Craig’s Dilemma – Escape for Aseity, but Hello Grounding Objection

William Lane Craig says he doesn’t think aseity is threatened by middle knowledge, because he is an anti-realist with respect to abstract objects including possible worlds.  In other words, he views possible worlds as non-existent.  Thus, God’s middle knowledge is not dependent on something outside himself.

While that’s an understandable response, it runs smack into the grounding objection (discussed in more detail here).  By definition, middle knowledge is neither based on God’s nature (or else it would be natural knowledge) nor based on God’s volition (or else it would be free knowledge).

So, either what is called middle knowledge is based on something in God himself (in which case it is really free or natural knowledge, and there is no middle knowledge as such) or middle knowledge is based on something outside God (in which case we have the aseity problem).  It does not seem possible that grounds could be something that is outside God but that doesn’t exist, since – by definition – nothing meets that definition.


10 Responses to “Craig’s Dilemma – Escape for Aseity, but Hello Grounding Objection”

  1. Dan Says:

    Hi Turretinfan,
    “So, either what is called middle knowledge is based on something in God himself…or middle knowledge is based on something outside God…”

    This inference seems too quick. Isn't there a third option, namely that middle knowledge (by which I take you to mean its objects, the things known) is (are) not based on anything? This is one of the responses to the grounding objection.

  2. Ron Van Brenk Says:

    Hi TFan,

    You seem to have paraphrased Turretin quite accurately. Fancy that!

    Turretin restates the Molinist position (third topic, thirteenth question-

    The question is not whether the knowledge of conditional future things is in God antecedently… rather the question is whether a certain futurition of this or that thing precedes so that God may see that thing antecedently… This we deny.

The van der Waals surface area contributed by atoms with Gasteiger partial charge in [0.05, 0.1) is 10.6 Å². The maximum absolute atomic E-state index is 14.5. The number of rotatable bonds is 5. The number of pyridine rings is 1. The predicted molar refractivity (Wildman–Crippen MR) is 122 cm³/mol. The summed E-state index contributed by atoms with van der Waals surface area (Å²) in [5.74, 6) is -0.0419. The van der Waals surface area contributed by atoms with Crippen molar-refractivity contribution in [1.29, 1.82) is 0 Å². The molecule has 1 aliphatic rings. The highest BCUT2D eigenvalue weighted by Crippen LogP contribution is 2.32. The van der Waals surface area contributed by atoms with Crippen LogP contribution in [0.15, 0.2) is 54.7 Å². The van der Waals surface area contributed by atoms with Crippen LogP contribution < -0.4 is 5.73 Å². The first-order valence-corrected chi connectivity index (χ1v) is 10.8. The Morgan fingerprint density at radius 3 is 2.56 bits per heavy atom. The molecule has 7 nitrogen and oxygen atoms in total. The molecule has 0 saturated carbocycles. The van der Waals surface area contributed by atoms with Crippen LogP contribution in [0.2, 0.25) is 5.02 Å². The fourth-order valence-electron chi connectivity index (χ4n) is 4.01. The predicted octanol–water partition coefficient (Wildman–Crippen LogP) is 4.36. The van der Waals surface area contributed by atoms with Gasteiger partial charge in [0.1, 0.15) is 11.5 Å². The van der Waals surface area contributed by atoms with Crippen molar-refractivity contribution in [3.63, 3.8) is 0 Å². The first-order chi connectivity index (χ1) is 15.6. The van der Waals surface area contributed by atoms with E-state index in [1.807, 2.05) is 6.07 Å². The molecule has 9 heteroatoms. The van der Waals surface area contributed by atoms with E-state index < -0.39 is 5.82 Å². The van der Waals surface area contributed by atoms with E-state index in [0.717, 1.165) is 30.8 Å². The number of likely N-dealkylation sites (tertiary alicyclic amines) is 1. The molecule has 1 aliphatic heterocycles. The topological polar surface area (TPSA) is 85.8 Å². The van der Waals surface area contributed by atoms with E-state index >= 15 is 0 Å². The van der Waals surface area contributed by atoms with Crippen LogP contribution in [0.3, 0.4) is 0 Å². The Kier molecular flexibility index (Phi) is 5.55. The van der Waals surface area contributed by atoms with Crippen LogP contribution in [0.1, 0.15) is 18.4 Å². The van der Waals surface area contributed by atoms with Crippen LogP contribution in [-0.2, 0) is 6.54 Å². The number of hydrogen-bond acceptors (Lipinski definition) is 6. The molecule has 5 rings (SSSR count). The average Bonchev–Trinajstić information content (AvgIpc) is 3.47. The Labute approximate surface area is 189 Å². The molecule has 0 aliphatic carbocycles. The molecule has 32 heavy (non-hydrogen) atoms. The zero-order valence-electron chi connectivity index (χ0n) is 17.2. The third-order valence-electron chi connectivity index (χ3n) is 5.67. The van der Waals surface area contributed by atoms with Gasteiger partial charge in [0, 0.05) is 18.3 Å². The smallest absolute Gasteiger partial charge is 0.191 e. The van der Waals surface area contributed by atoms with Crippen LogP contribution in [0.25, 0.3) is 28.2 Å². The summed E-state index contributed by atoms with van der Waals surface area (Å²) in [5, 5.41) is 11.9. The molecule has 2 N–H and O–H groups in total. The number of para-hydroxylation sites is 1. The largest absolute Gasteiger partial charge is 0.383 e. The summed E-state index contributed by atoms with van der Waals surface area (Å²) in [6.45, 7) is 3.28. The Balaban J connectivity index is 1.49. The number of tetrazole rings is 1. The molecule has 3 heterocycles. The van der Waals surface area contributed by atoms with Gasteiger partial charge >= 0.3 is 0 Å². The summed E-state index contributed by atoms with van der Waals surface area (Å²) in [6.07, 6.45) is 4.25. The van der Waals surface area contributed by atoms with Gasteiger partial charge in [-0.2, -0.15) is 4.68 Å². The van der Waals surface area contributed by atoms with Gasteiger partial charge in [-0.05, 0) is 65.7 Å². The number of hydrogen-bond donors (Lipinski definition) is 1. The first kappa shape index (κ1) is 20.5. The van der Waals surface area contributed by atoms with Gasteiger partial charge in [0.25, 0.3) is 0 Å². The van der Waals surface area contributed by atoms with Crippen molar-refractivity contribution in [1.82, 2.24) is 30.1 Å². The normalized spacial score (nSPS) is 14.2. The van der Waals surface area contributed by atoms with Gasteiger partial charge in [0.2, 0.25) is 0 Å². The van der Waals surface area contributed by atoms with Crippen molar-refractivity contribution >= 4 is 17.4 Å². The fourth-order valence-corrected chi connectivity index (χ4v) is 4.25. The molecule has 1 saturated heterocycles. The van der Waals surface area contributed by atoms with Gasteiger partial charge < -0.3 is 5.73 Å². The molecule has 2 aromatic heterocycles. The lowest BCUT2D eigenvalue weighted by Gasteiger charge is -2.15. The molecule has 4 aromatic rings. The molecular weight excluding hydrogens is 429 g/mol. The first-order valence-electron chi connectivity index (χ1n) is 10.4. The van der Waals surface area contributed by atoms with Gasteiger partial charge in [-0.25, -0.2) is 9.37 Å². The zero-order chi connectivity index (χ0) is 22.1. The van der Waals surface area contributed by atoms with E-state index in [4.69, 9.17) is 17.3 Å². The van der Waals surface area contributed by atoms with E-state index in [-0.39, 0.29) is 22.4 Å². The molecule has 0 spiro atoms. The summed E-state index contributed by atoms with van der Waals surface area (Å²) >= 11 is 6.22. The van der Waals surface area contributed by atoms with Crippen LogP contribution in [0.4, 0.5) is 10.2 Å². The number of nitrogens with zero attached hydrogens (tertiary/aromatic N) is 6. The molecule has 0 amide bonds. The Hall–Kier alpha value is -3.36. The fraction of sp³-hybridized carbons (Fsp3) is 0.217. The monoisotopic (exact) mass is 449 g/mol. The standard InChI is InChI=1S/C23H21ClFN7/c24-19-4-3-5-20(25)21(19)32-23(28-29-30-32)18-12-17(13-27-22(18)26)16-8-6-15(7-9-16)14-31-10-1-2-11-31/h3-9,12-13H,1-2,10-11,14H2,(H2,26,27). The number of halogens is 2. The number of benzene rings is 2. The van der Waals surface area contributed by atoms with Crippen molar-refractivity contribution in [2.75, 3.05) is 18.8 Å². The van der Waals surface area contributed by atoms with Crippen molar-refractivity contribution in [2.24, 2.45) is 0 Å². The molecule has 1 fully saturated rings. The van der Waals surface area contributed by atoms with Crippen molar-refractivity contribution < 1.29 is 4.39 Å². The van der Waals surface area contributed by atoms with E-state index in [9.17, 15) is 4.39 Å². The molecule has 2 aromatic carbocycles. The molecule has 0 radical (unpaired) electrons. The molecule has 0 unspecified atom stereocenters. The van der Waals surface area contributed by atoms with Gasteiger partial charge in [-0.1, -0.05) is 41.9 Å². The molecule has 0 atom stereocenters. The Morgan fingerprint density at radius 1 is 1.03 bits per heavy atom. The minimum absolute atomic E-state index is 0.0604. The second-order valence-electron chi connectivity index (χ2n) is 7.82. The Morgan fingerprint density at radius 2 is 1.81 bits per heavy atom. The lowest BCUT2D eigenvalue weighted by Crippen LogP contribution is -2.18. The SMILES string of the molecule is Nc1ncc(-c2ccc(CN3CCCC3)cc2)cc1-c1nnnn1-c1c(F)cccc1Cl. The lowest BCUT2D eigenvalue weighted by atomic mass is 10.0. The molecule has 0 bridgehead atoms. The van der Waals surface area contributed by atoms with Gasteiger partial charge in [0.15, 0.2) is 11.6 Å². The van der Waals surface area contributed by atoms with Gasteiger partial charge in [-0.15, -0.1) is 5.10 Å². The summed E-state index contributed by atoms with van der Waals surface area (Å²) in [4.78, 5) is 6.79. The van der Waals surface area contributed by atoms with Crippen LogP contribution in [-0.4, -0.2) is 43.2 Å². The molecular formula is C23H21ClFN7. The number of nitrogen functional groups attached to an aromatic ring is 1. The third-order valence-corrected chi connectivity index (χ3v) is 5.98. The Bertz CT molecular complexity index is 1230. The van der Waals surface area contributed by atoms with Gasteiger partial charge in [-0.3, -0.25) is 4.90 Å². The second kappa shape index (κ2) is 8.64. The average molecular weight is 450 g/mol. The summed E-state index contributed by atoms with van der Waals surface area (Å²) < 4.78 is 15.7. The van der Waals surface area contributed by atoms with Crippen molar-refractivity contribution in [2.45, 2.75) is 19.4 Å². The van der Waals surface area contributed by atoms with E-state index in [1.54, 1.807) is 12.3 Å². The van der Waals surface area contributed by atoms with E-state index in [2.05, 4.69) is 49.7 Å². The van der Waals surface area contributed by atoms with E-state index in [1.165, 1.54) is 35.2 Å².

Turretin concludes the question with-

    The futurition of things depends upon nothing but the decree of God, and therefore can be foreknown only from the decree.

    As regards the asceity issue Turretin comments (eighteenth question)-

    It is absurd to say that God depends on something outside of himself, but not [to say] that he depends upon himself

    Was that too nasty for our sensitivities?

  3. Turretinfan Says:


    That's the white flag response. It's not just an admission that “we don't know why they are true,” but a further admission that “there is no reason why they are true.”

    Such a view is not just counter-intuitive, it places the position at odds with most views of truth itself.


  4. Dan Says:

    It's no less plausible than the first option you do mention, namely that the objects of *middle* knowledge are based *in God*. However implausible it may be that they are simply true without being grounded in anything, this is one of the standard responses to the grounding objection. Craig defends it in the article you discuss. I'm not endorsing the response (I'm not a Molinist); I just think your stated “dilemma” for Craig was missing a horn.

  5. neurosciencelinguisticsandhebrew Says:


    That might be a response, but, as Dr. White said the other day, it sounds like such a response would be to say that these counterfactuals are brute facts. “It's just that way” might be what we would hear from a person saying that the truth of counterfactuals don't need to be grounded. Well, how would Molinists like it if we conducted the debate that way? “Calvinism is true because its just that way!” we could say in response. As Greg Bahnsen said, to posit a brute fact is to be irrational, because anyone can make anything a brute fact.